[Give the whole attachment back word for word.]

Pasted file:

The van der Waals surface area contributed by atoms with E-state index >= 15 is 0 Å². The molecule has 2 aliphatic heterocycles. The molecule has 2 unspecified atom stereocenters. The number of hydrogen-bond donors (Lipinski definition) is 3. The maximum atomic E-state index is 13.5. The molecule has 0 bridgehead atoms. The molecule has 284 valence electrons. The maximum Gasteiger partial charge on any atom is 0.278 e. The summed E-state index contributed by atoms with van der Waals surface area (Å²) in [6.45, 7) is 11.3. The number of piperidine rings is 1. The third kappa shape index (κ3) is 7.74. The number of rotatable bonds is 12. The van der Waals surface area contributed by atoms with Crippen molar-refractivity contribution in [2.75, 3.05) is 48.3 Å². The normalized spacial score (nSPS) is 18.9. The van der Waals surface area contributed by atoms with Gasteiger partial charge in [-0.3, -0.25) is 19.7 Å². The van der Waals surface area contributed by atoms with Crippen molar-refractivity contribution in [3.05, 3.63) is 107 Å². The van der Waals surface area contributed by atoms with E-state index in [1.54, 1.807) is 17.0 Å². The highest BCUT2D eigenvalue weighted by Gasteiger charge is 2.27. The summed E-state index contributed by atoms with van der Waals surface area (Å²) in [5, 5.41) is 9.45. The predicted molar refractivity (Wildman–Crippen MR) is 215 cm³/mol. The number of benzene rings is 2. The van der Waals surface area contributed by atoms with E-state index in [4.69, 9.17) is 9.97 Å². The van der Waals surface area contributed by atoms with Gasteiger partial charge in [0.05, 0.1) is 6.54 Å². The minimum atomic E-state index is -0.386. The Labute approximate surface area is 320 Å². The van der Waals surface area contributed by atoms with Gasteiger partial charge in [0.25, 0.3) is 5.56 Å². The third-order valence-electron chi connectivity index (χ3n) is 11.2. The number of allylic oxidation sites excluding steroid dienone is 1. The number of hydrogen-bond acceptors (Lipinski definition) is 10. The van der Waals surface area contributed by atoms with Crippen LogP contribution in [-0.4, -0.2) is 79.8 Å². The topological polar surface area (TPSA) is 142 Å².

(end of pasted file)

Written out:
The van der Waals surface area contributed by atoms with E-state index >= 15 is 0 Å². The molecule has 2 aliphatic heterocycles. The molecule has 2 unspecified atom stereocenters. The number of hydrogen-bond donors (Lipinski definition) is 3. The maximum atomic E-state index is 13.5. The molecule has 0 bridgehead atoms. The molecule has 284 valence electrons. The maximum Gasteiger partial charge on any atom is 0.278 e. The summed E-state index contributed by atoms with van der Waals surface area (Å²) in [6.45, 7) is 11.3. The number of piperidine rings is 1. The third kappa shape index (κ3) is 7.74. The number of rotatable bonds is 12. The van der Waals surface area contributed by atoms with Crippen molar-refractivity contribution in [2.75, 3.05) is 48.3 Å². The normalized spacial score (nSPS) is 18.9. The van der Waals surface area contributed by atoms with Gasteiger partial charge in [-0.3, -0.25) is 19.7 Å². The van der Waals surface area contributed by atoms with Crippen molar-refractivity contribution in [3.05, 3.63) is 107 Å². The van der Waals surface area contributed by atoms with E-state index in [1.54, 1.807) is 17.0 Å². The highest BCUT2D eigenvalue weighted by Gasteiger charge is 2.27. The summed E-state index contributed by atoms with van der Waals surface area (Å²) in [5, 5.41) is 9.45. The predicted molar refractivity (Wildman–Crippen MR) is 215 cm³/mol. The number of benzene rings is 2. The van der Waals surface area contributed by atoms with E-state index in [4.69, 9.17) is 9.97 Å². The van der Waals surface area contributed by atoms with Gasteiger partial charge in [0.05, 0.1) is 6.54 Å². The minimum atomic E-state index is -0.386. The Labute approximate surface area is 320 Å². The van der Waals surface area contributed by atoms with Gasteiger partial charge in [0.25, 0.3) is 5.56 Å². The third-order valence-electron chi connectivity index (χ3n) is 11.2. The number of allylic oxidation sites excluding steroid dienone is 1. The number of hydrogen-bond acceptors (Lipinski definition) is 10. The van der Waals surface area contributed by atoms with Crippen LogP contribution in [-0.4, -0.2) is 79.8 Å². The topological polar surface area (TPSA) is 142 Å².